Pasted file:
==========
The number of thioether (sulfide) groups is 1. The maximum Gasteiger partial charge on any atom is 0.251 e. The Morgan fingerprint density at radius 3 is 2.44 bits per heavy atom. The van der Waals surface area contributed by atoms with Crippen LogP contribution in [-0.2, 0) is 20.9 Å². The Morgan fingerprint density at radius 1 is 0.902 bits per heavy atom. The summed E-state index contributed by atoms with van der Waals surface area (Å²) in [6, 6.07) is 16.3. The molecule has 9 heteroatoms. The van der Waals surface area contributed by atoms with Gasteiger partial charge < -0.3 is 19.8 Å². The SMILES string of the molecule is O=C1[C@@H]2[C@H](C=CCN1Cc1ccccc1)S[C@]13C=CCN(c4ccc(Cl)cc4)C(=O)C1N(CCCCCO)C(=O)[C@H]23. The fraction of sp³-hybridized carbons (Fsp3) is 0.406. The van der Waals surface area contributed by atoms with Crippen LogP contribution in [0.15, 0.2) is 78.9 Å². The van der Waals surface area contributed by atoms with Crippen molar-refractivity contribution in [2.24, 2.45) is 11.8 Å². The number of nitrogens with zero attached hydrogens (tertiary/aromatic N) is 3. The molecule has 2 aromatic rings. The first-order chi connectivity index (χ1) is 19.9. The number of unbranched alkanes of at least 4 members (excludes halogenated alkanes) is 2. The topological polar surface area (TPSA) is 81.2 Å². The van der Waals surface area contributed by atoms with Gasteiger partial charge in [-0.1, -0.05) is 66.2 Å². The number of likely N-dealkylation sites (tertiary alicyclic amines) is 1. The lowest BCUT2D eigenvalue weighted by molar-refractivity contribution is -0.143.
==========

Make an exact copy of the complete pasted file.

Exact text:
The number of thioether (sulfide) groups is 1. The maximum Gasteiger partial charge on any atom is 0.251 e. The Morgan fingerprint density at radius 3 is 2.44 bits per heavy atom. The van der Waals surface area contributed by atoms with Crippen LogP contribution in [-0.2, 0) is 20.9 Å². The Morgan fingerprint density at radius 1 is 0.902 bits per heavy atom. The summed E-state index contributed by atoms with van der Waals surface area (Å²) in [6, 6.07) is 16.3. The molecule has 9 heteroatoms. The van der Waals surface area contributed by atoms with Gasteiger partial charge < -0.3 is 19.8 Å². The SMILES string of the molecule is O=C1[C@@H]2[C@H](C=CCN1Cc1ccccc1)S[C@]13C=CCN(c4ccc(Cl)cc4)C(=O)C1N(CCCCCO)C(=O)[C@H]23. The fraction of sp³-hybridized carbons (Fsp3) is 0.406. The van der Waals surface area contributed by atoms with Crippen LogP contribution in [0.15, 0.2) is 78.9 Å². The van der Waals surface area contributed by atoms with Crippen molar-refractivity contribution in [2.24, 2.45) is 11.8 Å². The number of nitrogens with zero attached hydrogens (tertiary/aromatic N) is 3. The molecule has 2 aromatic rings. The first-order chi connectivity index (χ1) is 19.9. The number of unbranched alkanes of at least 4 members (excludes halogenated alkanes) is 2. The topological polar surface area (TPSA) is 81.2 Å². The van der Waals surface area contributed by atoms with Gasteiger partial charge in [-0.1, -0.05) is 66.2 Å². The number of likely N-dealkylation sites (tertiary alicyclic amines) is 1. The lowest BCUT2D eigenvalue weighted by molar-refractivity contribution is -0.143.